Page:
Just when you thought it was safe to reorder CDs

I’ve discussed the issue of CD sales here in the past. Disregard whatever I may have said before because there have been some important new developments on that front. Well, one, mainly: people really aren’t buying those things. 

I’m exaggerating a little: a few people are buying them, which is why we’re still selling them, but at the very least I think we need to come up with a different approach to pitching them from the stage to adjust to current realities. First we may need a better understanding of what those realities are.

The most obvious problem right now is not just that downloads, or streaming, or YouTube are replacing those sales, but that the CD players themselves are disappearing, and the cars that once contained CD players are rusting and in need of valve jobs. Obviously, the digital delivery of music has led to this disappearance, but we’re left with a purely practical problem: Fewer and fewer people have any use for those little disks that were all the rage in the mid-1980s (cue the Bon Jovi soundtrack). The fact that there are people who are still buying CDs while unable to actually play them says a lot, and we should feel good about that. We might as well be selling them 8-tracks (and don’t think I haven’t considered that).

I also blame the computer designers and manufacturers, who, in their quest to eliminate everything on a laptop but the screen (they’re working on that, too), made downloading CDs to your computer—so the music could then be added to your MP3 player’s library—obsolete. 

Meanwhile, on stage we tend to pitch them the same way we always have, but we’re getting a small fraction of the results we used to: “Folks, we’ve got some CDs for sale. It’s not too early to start your Christmas shopping, ha ha ha!” (somebody has to laugh at this; it might as well be you). 

I’m always tempted to find a way to inform people about the importance of the live CD sale to artists trying to make a living at this, but that tends to get into an overly complex discussion, or worse, something that smacks of a bigger guilt trip than Bury Me Beneath the Willow. It might go something like this:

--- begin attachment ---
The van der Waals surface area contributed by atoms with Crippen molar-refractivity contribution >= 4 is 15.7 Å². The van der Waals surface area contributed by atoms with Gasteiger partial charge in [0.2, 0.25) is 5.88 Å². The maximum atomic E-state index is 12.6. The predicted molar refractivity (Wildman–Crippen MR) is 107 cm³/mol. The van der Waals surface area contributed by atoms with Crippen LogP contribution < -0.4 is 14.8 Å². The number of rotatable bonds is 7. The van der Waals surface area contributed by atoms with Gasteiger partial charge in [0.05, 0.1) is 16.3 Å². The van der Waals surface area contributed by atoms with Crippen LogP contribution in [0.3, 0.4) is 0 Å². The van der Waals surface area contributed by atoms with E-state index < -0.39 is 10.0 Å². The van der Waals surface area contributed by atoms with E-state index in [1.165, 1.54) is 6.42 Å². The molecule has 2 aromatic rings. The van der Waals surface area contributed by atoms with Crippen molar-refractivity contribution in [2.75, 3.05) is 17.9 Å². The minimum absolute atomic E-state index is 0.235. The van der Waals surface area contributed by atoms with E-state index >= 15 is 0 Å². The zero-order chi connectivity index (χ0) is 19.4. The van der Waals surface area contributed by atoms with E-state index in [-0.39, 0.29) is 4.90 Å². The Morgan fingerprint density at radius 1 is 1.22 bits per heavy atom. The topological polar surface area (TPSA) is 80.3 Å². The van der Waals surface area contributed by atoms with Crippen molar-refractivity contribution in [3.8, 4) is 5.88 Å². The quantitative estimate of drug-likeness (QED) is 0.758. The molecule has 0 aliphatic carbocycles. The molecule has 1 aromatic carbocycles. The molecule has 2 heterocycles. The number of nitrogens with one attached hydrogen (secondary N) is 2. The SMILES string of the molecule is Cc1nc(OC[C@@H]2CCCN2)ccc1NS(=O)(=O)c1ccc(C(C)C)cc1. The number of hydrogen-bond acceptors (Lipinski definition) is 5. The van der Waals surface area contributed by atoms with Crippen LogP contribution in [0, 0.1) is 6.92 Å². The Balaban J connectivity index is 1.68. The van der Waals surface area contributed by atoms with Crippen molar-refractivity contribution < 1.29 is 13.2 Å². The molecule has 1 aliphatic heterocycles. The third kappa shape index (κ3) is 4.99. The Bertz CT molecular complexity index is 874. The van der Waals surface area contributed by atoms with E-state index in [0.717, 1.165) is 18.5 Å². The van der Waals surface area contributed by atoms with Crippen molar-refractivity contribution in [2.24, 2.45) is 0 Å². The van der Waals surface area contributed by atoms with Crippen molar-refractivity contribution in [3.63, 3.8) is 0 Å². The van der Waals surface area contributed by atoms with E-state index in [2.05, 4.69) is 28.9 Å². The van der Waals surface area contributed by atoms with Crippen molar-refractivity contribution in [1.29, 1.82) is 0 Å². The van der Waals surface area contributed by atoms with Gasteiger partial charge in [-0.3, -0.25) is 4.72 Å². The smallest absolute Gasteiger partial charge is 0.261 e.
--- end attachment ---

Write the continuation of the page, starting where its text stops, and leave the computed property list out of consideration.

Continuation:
“We have some CDs for sale. You may listen to your music other ways, but CDs still offer information about the songs, have pictures, and long ‘thank you’ lists. Plus we’d love to sign them for you. Many people don’t realize that CDs purchased from other sources usually put zero dollars in the artist’s pocket, unless it’s released on their own label, in which case they do make some money after manufacturing cost and commission charged by the seller. We’re fine with you streaming our music, though we really encourage you to use one of the premium paid subscriptions, because they pay royalties at a much higher rate, but it still helps us a lot if you would purchase a physical CD in addition to streaming. Not that we want to pressure you at all, but we’ll be by the table up on the hill about a mile from the stage for the next hour or so. We do take credit cards in addition to cash because we have one of those Square things that actually is square, now that I think about it, and . . .”

They started to glaze over right after “You may listen to your music other ways . . .”

Should we start trying to pitch merchandise—CDs or other items—like they’re a tip for the band? Why not? We do rely on it for a portion of our income, and, unlike with a tip jar, we’re offering something of value in return. But would this then lead to musicians chasing down members of the audience who hadn’t purchased anything and saying to them, “Was there something wrong with the service you received? Did we do some songs that offended you?”

The merchandise sale is still an impulse buy. If people really liked the show, they want to take some little bit of it home (sometimes that’s the bass player, but that’s often impractical). It’s up to us to provide something to satisfy that momentary desire, and then sign whatever that thing  is.

I haven’t even brought up the return of the LP and the cassette. Maybe the 8-track idea wasn’t so far-fetched. 

Maybe the best plan is to just continue in denial, and also sell more fly swatters and travel mugs. I wasn’t a business major, if that even needs to be said.